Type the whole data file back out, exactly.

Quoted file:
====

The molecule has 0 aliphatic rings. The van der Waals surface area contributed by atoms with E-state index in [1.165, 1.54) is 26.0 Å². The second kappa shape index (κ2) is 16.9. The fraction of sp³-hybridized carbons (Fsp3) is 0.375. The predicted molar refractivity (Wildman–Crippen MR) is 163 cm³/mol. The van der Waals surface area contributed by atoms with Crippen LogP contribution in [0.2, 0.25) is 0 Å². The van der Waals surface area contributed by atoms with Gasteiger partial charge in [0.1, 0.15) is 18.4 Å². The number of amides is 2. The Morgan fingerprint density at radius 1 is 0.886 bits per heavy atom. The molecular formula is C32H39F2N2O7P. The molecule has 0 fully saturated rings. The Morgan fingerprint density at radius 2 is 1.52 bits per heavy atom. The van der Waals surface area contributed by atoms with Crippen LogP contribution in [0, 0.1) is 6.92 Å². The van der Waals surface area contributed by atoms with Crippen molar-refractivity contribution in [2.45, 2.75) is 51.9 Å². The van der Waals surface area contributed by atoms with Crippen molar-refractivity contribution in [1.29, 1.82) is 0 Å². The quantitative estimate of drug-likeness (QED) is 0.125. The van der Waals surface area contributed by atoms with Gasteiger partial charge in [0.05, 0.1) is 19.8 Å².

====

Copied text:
The molecule has 0 aliphatic rings. The van der Waals surface area contributed by atoms with E-state index in [1.165, 1.54) is 26.0 Å². The second kappa shape index (κ2) is 16.9. The fraction of sp³-hybridized carbons (Fsp3) is 0.375. The predicted molar refractivity (Wildman–Crippen MR) is 163 cm³/mol. The van der Waals surface area contributed by atoms with Crippen LogP contribution in [0.2, 0.25) is 0 Å². The van der Waals surface area contributed by atoms with Gasteiger partial charge in [0.1, 0.15) is 18.4 Å². The number of amides is 2. The Morgan fingerprint density at radius 1 is 0.886 bits per heavy atom. The molecular formula is C32H39F2N2O7P. The molecule has 0 fully saturated rings. The Morgan fingerprint density at radius 2 is 1.52 bits per heavy atom. The van der Waals surface area contributed by atoms with Crippen LogP contribution in [0, 0.1) is 6.92 Å². The van der Waals surface area contributed by atoms with Crippen molar-refractivity contribution in [2.45, 2.75) is 51.9 Å². The van der Waals surface area contributed by atoms with Crippen molar-refractivity contribution in [1.29, 1.82) is 0 Å². The quantitative estimate of drug-likeness (QED) is 0.125. The van der Waals surface area contributed by atoms with Gasteiger partial charge in [0.05, 0.1) is 19.8 Å².